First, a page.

If you're an organization that's been stung by ransomware before, you're more likely to pay up again, and you probably won't tell a soul, according to a study released today by ThreatTrack.
Overall, 30 percent of the organizations surveyed said they would negotiate with cybercriminals for the safe recovery of stolen or encrypted data; but that number jumped to 55 percent when asked of organizations who'd been victims of cyber-extortionists before.
The big splashy cyber-extortion example from recent history is the attack at Sony Pictures and Entertainment in late 2014. Just last week, ransomware held a New Jersey school district hostage, demanding 500 Bitcoins (roughly $123,000). Instead of paying up, the state is conducting an investigation and restored what they could from backups.
But these incidents might be more common than any news reports or official figures will tell us, because companies are less likely to report these incidents -- not to the public, and not to law enforcement, says Stuart Itkin, senior vice president of ThreatTrack.
It isn't that organizations don't fully appreciate the fact that these cyber-extortionists are real criminals who merit real law enforcement. On the contrary, the attack on Sony showed the general public how hackers can more personally, directly "influence the company, extorting it for payment or otherwise impeding the organization's ability to function," Itkin says.
While they have some distaste for negotiating with the people pulling the strings, Itkin says organizations unfortunately do not have "faith or trust in government either to preempt or respond to such attacks."
"Organizations are less likely to report this," he says, "so we'll never know."
The Threat Track survey hints that the issue is, indeed, more widespread. When asked if they believe other organizations have negotiated with cybercriminals, 86 percent of all survey respondents said "Yes."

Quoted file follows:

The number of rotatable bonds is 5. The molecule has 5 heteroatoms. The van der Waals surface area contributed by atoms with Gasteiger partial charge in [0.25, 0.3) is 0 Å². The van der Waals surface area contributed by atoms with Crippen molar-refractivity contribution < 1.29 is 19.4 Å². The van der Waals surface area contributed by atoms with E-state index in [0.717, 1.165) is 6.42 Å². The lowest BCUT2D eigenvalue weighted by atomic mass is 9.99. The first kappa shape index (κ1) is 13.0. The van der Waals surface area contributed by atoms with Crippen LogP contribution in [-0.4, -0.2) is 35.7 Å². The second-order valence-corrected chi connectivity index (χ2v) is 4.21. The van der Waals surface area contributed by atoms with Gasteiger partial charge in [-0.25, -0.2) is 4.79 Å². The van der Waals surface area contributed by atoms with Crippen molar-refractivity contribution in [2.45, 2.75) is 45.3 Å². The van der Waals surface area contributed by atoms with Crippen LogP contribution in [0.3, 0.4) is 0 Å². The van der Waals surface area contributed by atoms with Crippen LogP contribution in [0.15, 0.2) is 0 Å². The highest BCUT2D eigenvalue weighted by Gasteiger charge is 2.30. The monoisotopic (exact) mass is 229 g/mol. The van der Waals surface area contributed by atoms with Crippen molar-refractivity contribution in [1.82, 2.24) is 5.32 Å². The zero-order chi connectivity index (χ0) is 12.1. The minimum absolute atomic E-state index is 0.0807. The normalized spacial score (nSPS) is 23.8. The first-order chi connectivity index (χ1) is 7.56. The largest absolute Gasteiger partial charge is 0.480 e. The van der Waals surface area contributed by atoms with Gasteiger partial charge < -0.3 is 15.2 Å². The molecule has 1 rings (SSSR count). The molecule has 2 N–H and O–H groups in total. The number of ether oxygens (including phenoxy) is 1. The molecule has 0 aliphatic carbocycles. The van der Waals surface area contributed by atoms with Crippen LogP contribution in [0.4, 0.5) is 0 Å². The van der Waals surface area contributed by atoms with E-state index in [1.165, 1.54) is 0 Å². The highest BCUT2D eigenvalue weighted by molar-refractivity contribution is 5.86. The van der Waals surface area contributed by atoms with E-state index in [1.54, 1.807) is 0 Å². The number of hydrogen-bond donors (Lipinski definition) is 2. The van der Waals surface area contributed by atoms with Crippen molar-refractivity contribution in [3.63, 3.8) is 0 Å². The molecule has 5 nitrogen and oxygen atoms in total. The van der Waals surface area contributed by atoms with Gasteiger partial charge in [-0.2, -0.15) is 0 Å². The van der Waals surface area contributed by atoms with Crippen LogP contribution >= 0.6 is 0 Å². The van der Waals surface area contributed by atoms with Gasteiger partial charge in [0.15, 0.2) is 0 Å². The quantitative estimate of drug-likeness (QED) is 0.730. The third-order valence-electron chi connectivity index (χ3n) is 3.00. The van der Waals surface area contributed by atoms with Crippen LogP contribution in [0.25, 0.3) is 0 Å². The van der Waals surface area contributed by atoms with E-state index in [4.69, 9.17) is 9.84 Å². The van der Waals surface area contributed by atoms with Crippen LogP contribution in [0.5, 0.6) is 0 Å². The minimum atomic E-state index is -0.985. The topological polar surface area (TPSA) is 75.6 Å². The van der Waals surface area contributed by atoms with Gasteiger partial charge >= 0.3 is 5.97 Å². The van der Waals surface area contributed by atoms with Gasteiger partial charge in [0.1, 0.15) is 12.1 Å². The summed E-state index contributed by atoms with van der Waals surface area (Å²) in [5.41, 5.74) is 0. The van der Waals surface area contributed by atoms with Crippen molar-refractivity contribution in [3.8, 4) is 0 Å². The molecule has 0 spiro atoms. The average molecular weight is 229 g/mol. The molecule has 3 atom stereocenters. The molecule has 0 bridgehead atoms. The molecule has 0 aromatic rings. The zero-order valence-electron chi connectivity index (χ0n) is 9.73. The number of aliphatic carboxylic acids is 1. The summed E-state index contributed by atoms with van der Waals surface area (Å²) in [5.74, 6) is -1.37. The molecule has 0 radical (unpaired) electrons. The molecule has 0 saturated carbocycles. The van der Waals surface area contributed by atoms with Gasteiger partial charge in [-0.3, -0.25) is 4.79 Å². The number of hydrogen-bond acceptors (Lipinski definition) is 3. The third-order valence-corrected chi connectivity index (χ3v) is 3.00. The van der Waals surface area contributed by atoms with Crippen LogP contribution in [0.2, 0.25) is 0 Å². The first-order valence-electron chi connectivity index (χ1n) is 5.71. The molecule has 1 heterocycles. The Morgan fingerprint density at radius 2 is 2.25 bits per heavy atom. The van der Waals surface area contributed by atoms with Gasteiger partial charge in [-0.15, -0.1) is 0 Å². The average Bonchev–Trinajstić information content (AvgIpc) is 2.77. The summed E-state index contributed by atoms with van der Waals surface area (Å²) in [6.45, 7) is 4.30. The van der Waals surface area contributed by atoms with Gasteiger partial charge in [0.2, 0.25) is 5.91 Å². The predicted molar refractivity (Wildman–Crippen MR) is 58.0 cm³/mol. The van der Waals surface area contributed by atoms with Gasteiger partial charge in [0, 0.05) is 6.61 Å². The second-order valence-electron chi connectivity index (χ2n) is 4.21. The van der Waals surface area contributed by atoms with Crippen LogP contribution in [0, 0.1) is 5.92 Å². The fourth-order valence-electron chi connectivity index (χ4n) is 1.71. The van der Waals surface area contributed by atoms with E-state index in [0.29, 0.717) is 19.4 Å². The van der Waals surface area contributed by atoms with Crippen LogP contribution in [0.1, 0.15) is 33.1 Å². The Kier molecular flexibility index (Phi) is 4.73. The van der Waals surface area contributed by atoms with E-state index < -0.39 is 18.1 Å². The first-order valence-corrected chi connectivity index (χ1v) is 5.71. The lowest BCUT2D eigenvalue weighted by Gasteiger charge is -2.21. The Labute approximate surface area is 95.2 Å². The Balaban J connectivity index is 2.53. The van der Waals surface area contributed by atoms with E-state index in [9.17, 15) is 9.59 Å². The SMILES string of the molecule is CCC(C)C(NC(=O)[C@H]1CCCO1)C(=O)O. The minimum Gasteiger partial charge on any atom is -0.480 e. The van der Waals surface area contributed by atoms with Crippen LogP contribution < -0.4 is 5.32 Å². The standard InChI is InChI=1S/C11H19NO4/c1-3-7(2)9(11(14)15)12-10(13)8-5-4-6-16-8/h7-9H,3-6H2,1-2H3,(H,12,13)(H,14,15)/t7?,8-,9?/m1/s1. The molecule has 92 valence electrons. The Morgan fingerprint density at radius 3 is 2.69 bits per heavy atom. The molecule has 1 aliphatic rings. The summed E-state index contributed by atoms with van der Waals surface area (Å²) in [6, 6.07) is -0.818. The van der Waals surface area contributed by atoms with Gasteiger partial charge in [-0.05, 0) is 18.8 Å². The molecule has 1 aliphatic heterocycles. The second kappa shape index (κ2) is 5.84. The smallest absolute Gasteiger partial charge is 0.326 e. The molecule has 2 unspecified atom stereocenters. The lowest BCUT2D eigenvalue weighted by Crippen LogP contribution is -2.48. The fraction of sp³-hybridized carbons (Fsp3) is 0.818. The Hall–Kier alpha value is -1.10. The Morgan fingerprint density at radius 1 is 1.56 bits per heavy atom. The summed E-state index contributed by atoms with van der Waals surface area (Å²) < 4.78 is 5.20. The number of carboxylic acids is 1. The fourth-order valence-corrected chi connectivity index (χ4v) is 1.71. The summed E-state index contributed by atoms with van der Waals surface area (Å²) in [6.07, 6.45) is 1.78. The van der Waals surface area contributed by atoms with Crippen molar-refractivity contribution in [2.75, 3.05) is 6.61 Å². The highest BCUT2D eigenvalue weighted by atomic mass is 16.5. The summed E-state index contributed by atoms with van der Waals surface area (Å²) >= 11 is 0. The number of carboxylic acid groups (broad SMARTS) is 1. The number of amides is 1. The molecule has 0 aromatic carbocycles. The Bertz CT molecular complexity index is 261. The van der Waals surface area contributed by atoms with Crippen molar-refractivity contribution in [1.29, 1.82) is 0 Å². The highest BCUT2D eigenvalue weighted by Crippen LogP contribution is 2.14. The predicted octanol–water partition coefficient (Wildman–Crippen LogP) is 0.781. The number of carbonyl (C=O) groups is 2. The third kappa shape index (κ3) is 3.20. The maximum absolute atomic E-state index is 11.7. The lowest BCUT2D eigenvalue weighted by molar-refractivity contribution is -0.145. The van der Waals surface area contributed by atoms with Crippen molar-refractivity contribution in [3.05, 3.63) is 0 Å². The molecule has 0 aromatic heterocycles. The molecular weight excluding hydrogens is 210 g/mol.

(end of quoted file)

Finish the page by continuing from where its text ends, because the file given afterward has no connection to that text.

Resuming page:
Some even went so far as to suggest that organizations start preparing now. Twenty-three percent of all survey respondents, and 43 percent of those who'd already been cyber-extortion victims, said organizations should set money aside for the purpose of paying ransoms. Fifty-nine percent of all respondents and 74 percent of respondents who were prior ransomware victims say that cyber insurance providers should hire professional negotiators to act as the liaison between victim organizations and the criminals.
Opinions varied by industry. Most opposed to the idea of paying ransoms were members of the healthcare (92 percent against) and financial services (80 percent against) industries. Respondents in the retail and telecom sectors were most concerned about what customers would think -- if, for example, the company chose not to pay a ransom, causing the attacker to publish customer data.
The problem will only get worse, as the attackers who use ransomware continue to up their game. Last week, CSIS reported a new impressively clever and rather nasty ransomware campaign called PacMan.
CSIS has categorized PacMan as high-risk, "partly due to the degree of social engineering that underlies the attack and partly to the destructive code that attempts to be installed on the victim's machine."
The campaign went after a very, very specific cohort: Danish chiropractors. An email, written in what CSIS describes as "flawless Danish" purports to come from a person with neck and back problems who has just moved into the area and is looking for a new chiropractor. The email contains links to Dropbox files, which the sender says are MRI and CT scan images, but are actually ransomware.
PacMan encrypts the files on the local hard disk of any Windows machine with .NET installed. It is also equipped with "'kill process' capabilities that shut down Windows operating system functions like taskmgr, cmd, regedit and more which makes it very hard to remove this malware,” according to KnowBe4. Once installed, it also starts a countdown clock, giving the victim only 24 hours to pay up in Bitcoins or their files will be encrypted forever.